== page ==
Some of the best time of reflection and discussion for me happen on Sunday mornings as I walk around Tallahassee's Lake Ella with my partner. Satisfied with having had a good cup of coffee in the form of a mocha, we stroll along, in conversation. As you might expect, today's topic was the shooting in Connecticut, and all the violence that has occurred in recent days.
We kicked around the issue of gun control. I am adamant that we need to end the easy access to assault weapons. She says this is not the answer. So we touched on the mental health care issue and the need to fund services and not wait until the mentally ill "do something," which then often results in the ill person going to prison where they may, or may not, get help. But mental health care reform is a tricky issue given that "mental illness" takes in a broad range of things, and it would be expensive. So, what then?
She says we have to look at the root cause of what's happening. We are a nation that is very afraid. And fear is driving a lot of the craziness that is out there.
She has a point. The reason so many seem to feel the need to own a gun comes down to fear. We are scared because we are single women who don't feel safe in our homes. We are scared because we've seen our finances shrinking. We are frightened by what we see on the news. We need to have a gun because if we don't have a gun, the criminals will have a gun.
We are afraid of gays getting married. We are afraid of immigrants without papers getting jobs. We are afraid that anyone else might get access to affordable health care.
As NH Bishop Gene Robinson notes, "The opposite of Love is not hate; it's fear." And Fear seems to be spreading.
Here enters the recessional hymn from this morning's service:
Rejoice! rejoice, believers, and let your lights appear!
The evening is advancing, and darker night is near.
The Bridegroom is arising, and soon he will draw nigh;
up, watch in expectation! at midnight comes the cry.
In the face of fear, the answer is not to respond with more fear, but to act out of Love. During times such as these, Love seems to be a scarcisty in the world. But that is the very thing that needs to be growing in us if we are going to overcome the violence in our world. And it is from this place of Love that we need to act in order to change our world.
When we say we own a gun because we are afraid of (fill in the blank of any number of scary things), where is that fear coming from? Some will say it is from the endless stream of violent TV shows. I hate "CSI:Name-of-City," and really can't stand "Criminal Minds". The premise of many of these shows is a horrible, torturous crime against white women or children that now must be solved by a team of forensic experts. But are TV dramas to blame for our heightened fear? Perhaps.
Or, after the violent TV show, we stay tuned to the local news, where guns are used to settle disputes at gas stations over the loudness of the music that the teenagers are playing in their car. The shooter will say, "I was standing my ground. I thought they had a weapon." But there is no other weapon; just the one he had concealed, legally, in his car and then he used in a fit of fear of black teenagers with their loud music. Are reporters not to tell us when this sort of thing happens? No, we don't want that. Then we'd be afraid of censorship.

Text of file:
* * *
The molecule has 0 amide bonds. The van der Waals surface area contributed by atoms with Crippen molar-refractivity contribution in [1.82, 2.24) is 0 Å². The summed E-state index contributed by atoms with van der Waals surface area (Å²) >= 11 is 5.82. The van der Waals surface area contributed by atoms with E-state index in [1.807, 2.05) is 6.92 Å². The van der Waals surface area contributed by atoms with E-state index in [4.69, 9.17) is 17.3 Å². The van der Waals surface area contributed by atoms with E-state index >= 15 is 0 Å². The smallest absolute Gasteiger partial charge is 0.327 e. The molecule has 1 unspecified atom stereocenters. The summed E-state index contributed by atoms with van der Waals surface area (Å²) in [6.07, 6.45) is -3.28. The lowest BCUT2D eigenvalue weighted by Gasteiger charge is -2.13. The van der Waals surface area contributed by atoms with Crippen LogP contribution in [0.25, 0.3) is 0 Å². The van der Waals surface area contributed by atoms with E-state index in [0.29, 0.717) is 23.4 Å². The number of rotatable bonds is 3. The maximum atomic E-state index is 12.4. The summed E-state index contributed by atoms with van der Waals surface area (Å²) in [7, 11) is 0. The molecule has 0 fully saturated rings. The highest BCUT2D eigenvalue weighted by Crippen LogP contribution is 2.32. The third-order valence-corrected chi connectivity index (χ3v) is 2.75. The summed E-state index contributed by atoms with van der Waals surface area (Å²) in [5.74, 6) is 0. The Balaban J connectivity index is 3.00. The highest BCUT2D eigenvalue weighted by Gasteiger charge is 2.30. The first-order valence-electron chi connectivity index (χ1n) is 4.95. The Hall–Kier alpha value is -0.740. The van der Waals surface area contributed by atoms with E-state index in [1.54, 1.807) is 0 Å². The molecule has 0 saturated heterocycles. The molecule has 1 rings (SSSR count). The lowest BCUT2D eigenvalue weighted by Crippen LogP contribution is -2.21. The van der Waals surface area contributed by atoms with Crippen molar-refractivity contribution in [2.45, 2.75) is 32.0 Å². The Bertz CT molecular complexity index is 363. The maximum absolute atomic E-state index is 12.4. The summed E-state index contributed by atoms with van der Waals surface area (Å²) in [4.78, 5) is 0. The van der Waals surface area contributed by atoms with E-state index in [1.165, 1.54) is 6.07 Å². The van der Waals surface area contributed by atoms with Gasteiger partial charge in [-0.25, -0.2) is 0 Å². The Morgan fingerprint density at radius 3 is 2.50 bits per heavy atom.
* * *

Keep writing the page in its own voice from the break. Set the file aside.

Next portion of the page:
So where is this fear coming from? Loss of control? Certainly, there are a lot of things that feel like they are beyond our control. I think that's what a lot of people are feeling in the wake of this shooting in Connecticut, and the one in the mall in Oregon, or even the one in the Birmingham hospital last night. It's what we felt when two airplanes crashed into the World Trade Center, and another slammed into the Pentagon, while a fourth went down in a field in Pennsylvania. We don't expect first graders to get gunned down in small New England towns, or that airplanes will get highjacked and used as weapons of mass destruction. And the shocking and unexpeceted leave us feeling out-of-control.
I don't know that there is anything the President, the Congress or the local city council can do to make us not be afraid. Gun control, mental health funding restoration: yes, they can do something there. And perhaps this will address some of the anxiety level.
Scripture tells us repeatedly that we are not to be afraid, and yet we always seem to fall into fear. And I am reminded of the words based on Psalm 42 that were in our sequence hymn:
Comfort, comfort ye my people,
speak ye peace, thus saith our God;
comfort those who sit in darkness
mourning 'neath their sorrows' load.
Speak ye to Jerusalem
of the peace that waits for them;
tell her that her sins I cover,
and her warfare now is over.
Even now, as things appear so bleak and dark, we who are awaiting the arrival of Christ into this chaos must keep lighting the candles on the Advent wreath and bringing more light to the darkness in the world. Christ came into the world at a time of fear and chaos, and has come many, many times before to meet the world in its depths of despair. It will happen again this time.
We must not only keep the flames burning on the Advent wreath, but we must bring that fire within and kindle the spark of Love that lives in us to become the light outside our homes and in the world. We can't restore any of the lives in this country that have been cut short because of gun violence. We can resolve not to let that violence define our lives, lessen our Love, or extinguish the light of Christ in each of us. We must continue to extend our hands in Love. This is the only defense against fear.